Standard of excellence for Fleckvieh cattle

GENERAL APPEARANCE

  1. Purity

Fullblood being 100% pure or 15/16th pure by reference to pedigree

  • Type and Balance

A dual purpose animal possessing a great measure of good beef and milk producing characteristics.  Sex characteristics must be clearly visible and animals must have a good frame, length, width, depth, capacity, balance and symmetry.  Bulls more muscular than females.

  • Character Temperament

Calm and placid, yet alert.

  • Sex Characteristics

Bull:          Strong, masculine with good general muscle development particularly on forearm, shoulder, eye muscle and hindquarter; no excessive fat particularly in the flanks, brisket and around the tailend; testes well-developed and of uniform size, sheath not pendulous.  Older bulls develop heavier and more muscular in the forequarter.  Hair on the neck and head longer and coarser than females.

Female:      Feminine appearance, wedge-shaped outline, especially when in milk, neither overdeveloped muscling nor massive and heavy, no excessive fat deposit on any part of the body; well developed genital organs, heifers udder and teat development must be visible.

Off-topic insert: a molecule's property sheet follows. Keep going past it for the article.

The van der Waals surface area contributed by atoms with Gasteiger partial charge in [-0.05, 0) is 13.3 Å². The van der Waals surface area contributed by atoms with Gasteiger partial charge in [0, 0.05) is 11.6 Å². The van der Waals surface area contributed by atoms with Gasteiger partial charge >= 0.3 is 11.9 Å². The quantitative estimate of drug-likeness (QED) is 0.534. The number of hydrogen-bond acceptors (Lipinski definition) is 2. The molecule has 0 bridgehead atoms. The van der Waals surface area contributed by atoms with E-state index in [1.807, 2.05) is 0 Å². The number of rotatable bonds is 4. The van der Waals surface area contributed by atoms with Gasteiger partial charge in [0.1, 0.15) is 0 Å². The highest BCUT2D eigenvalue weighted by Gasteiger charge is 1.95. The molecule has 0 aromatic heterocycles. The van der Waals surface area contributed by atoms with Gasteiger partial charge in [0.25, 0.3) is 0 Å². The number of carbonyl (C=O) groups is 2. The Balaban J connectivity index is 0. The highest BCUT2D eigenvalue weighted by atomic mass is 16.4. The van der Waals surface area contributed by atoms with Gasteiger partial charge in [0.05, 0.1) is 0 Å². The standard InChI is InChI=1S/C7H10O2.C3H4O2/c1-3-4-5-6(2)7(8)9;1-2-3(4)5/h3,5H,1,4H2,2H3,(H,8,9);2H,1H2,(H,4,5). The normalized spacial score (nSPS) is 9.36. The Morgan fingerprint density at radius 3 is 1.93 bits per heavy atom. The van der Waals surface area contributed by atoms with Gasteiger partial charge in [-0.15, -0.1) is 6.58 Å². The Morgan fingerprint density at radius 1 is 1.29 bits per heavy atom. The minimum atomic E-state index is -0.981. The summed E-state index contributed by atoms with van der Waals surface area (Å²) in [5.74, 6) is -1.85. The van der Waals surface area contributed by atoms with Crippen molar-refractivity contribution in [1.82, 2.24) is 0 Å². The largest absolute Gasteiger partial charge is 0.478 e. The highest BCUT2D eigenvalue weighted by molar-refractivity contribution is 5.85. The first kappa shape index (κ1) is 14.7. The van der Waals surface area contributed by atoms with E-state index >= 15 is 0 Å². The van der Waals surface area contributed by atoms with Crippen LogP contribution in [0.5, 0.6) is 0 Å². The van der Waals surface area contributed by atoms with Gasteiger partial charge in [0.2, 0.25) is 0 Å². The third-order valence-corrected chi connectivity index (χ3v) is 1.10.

• Quality

Joints firm and dry; skin pliable; thick and supple; hooves strong, of good quality and texture.

CONFORMATION

Head and Neck

Head: Adequate width, of medium length, slightly dished between the eyes.

Forehead: Good width between the eyes tapering slightly towards the poll.

Thick wrinkled skin around the eyes covering the eyeball.

Eyebrows: Prominent, large with pliable, thick wrinkled skin around the eyes.

Muzzle: Wide, oval and strong.

Nostrils:   Large and oval.

Teeth:      Large and strong, incisors fitting well against the pad.

Horns: All horned animals to be dehorned, no discrimination against naturally polled animals.

Ears:  Large, flexible fine texture, covered with long hair along the upper inner section.

Eyes:   Large, bright with a placid expression and flexible eyelids.

Jaws: Deep and strong, well developed and cheeks not fleshy.

Neck: Medium length and deep, strongly attached to the head and shoulders.  More developed in the bull.  Skin of the neck loose with deep folds with the dewlap extending from below the jaw to behind the brisket.

Forequarter Shoulders: Shoulder blade to slope slightly forward from top to bottom with the desired rounding and strong muscle attachment to the chest, withers and neck.  Good width between the shoulder points, however, not prominent.  Chest depth in proportion to wither height, i.e. a good relative chest depth and width.  Well muscled forearm in bulls.

Centre Piece:
Long, wide and deep with good spring of rib (i.e. capacity), well blended into fore and hindquarter

Good depth in the centrepiece is desirable.

Back: 
Straight, long, broad with full muscling.  Viewed from the side, the topline will not necessarily be straight due to prominent loin muscle development, particularly in bulls.

Loin:
Broad and well-muscled,

Ribs: 
Broad, long and well-sprung slightly to the rear.